In May 2014, at the 66th Annual Meeting of the American Academy of Neurology (AAN), Videnovic and colleagues presented another study on the preliminary results of light therapy for excessive daytime sleepiness or fatigue. There were thirty patients included with an average duration of disease of approximately seven years. The study intervention was bright light therapy (5000 lux) or dim red-light therapy (300 lux) delivered for two hours a day for fourteen days. The results did not reveal a difference between the groups, however a closer look at the scores in this small study revealed that the Epworth Excessive Sleepiness Scale improved by 2.3 points in the dim red light group, and 4.3 points in the bright light therapy group. Though these results were not robust, they suggested, at least the possibility, that light therapy could be optimized for better results in Parkinson’s disease. Some researchers have suggested that better penetrance of light therapy could be delivered through other techniques including deep brain electrodes, but this remains highly investigational and has only been attempted in animals.

If melatonin release is blocked by exposure to light, and exposing patients to light may improve Parkinson’s disease symptoms, why would patients intentionally take melatonin? Melatonin (N-acetyl-5-methoxy-tryptamine) is also an antioxidant. Neurodegenerative disorders such as Parkinson’s disease have been linked to oxidative damage and free radical generation, and some people believe that melatonin may help in blocking neurodegeneration. There are however no human studies to support the notion that melatonin slows or blocks neurodegeneration. Some patients also use melatonin for sleep issues, though again there are no large well-controlled studies to support this notion, and in many cases reports have surfaced that melatonin replacement may actually worsen sleep in Parkinson’s disease. I have personally listened to several patients who have tried melatonin, and reported worsening in sleep. If you decide to try melatonin (which is over the counter) for sleep, you should do it under the guidance of a physician. Until more data is published, we cannot make a recommendation as to the usefulness of melatonin replacement for sleep issues.

The bottom line is that there is accumulating evidence that melatonin is important to sleep and to excessive daytime sleepiness in Parkinson’s disease. Melatonin can possibly be powerfully modulated by light therapy and also possibly by exercise. Melatonin pills may not be the answer for many patients with Parkinson’s disease and could potentially worsen symptoms. More research will be needed to clarify how shining a light on Parkinson’s disease may provide a new option for patients, especially those with excessive daytime sleepiness.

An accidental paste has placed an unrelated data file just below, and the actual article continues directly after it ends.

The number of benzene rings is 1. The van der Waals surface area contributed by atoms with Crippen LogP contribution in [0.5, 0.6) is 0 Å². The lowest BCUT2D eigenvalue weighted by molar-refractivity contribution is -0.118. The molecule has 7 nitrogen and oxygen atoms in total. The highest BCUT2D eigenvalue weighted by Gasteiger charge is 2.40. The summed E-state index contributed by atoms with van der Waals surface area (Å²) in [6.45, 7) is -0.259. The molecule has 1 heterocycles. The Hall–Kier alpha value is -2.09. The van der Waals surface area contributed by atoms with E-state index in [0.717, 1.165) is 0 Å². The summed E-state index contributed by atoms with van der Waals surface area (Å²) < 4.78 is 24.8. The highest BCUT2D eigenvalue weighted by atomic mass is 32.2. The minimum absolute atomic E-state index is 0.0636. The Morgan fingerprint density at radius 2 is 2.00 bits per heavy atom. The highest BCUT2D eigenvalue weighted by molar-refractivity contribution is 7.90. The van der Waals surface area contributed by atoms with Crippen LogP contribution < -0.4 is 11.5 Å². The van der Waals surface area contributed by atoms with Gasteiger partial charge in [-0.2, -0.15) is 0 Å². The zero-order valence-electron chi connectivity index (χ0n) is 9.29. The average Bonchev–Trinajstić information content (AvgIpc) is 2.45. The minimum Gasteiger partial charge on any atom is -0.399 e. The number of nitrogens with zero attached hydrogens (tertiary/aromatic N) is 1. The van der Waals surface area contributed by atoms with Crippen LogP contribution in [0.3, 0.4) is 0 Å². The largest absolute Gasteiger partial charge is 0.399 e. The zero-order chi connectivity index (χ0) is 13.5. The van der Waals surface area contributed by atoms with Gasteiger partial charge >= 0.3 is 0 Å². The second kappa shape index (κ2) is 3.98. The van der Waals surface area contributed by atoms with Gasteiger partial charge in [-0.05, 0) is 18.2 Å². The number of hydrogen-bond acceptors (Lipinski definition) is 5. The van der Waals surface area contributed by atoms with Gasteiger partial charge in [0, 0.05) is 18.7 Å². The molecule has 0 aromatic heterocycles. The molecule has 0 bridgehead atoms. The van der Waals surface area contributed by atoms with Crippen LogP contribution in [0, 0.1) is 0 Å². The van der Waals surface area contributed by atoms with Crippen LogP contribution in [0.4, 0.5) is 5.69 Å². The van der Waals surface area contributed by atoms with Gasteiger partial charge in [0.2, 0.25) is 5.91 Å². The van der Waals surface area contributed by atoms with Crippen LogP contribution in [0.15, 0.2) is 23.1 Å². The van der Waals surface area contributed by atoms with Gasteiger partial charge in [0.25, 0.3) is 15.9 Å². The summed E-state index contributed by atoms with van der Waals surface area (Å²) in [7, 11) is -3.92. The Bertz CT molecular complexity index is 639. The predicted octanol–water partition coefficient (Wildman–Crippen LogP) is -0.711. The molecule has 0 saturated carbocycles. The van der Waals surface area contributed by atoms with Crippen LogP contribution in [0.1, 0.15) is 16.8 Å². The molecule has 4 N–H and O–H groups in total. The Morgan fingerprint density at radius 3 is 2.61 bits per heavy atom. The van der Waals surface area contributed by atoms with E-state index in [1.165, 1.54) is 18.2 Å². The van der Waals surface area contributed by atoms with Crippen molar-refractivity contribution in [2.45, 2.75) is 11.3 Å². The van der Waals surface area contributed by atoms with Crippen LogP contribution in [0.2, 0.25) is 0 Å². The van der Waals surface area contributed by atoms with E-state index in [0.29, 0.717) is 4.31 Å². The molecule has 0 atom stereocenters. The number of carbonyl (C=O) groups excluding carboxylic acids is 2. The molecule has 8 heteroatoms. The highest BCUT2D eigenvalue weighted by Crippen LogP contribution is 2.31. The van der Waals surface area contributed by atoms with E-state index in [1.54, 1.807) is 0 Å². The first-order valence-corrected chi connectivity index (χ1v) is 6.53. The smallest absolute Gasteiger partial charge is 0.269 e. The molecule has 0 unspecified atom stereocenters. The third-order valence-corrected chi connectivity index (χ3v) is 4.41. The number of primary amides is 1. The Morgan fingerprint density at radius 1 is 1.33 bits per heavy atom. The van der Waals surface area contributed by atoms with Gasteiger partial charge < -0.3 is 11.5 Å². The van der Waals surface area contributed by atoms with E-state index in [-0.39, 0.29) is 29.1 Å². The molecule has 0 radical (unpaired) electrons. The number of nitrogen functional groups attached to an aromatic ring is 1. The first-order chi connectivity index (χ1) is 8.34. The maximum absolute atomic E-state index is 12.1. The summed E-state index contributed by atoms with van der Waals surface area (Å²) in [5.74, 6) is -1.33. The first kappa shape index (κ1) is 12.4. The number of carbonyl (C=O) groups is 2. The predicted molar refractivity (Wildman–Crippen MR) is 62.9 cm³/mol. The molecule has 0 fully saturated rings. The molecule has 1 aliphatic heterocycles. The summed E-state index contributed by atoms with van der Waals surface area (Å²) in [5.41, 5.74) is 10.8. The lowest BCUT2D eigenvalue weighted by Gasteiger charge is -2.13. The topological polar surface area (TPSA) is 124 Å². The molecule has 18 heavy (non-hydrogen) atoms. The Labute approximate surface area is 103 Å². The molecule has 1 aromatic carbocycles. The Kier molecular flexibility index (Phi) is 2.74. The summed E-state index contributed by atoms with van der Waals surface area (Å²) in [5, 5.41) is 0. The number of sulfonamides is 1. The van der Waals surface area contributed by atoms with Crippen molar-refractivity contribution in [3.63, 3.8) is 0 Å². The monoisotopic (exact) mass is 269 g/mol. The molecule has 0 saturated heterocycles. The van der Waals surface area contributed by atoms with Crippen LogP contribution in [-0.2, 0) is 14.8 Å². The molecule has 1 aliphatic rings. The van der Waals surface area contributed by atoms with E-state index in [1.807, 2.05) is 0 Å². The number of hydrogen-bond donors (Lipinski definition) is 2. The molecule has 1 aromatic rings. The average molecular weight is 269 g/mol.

Selected References

Videnovic A, Noble C, Reid KJ, Peng J, Turek FW, Marconi A, Rademaker AW, Simuni T, Zadikoff C, Zee PC. Circadian melatonin rhythm and excessive daytime sleepiness in Parkinson disease. JAMA Neurol. 2014 Apr;71(4):463-9. doi: 10.1001/jamaneurol.2013.6239. PubMed PMID: 24566763.

Bolitho SJ, Naismith SL, Rajaratnam SM, Grunstein RR, Hodges JR, Terpening Z, Rogers N, Lewis SJ. Disturbances in melatonin secretion and circadian sleep-wake regulation in Parkinson disease. Sleep Med. 2014 Mar;15(3):342-7. doi: 10.1016/j.sleep.2013.10.016. Epub 2014 Jan 21. PubMed PMID: 24529544.

Cardinali DP, Pagano ES, Scacchi Bernasconi PA, Reynoso R, Scacchi P. Melatonin and mitochondrial dysfunction in the central nervous system. Horm Behav. 2013 Feb;63(2):322-30. doi: 10.1016/j.yhbeh.2012.02.020. Epub 2012 Feb 25. Review. PubMed PMID: 22391273.

Ortiz GG, Benítez-King GA, Rosales-Corral SA, Pacheco-Moisés FP,Velázquez-Brizuela IE. Cellular and biochemical actions of melatonin which protect against free radicals: role in neurodegenerative disorders. Curr Neuropharmacol. 2008 Sep;6(3):203-14. doi: 10.2174/157015908785777201. PubMed PMID: 19506721; PubMed Central PMCID: PMC2687933.


You can find out more about our National Medical Director, Dr. Michael S. Okun, by also visiting the Center of Excellence, University of Florida Health Center for Movement Disorders and Neurorestoration. Dr. Okun is also the author of the Amazon #1 Parkinson's Best Seller 10 Secrets to a Happier Life and 10 Breakthrough Therapies for Parkinson's Disease.

What's Hot in PD?
Mon, 06/02/2014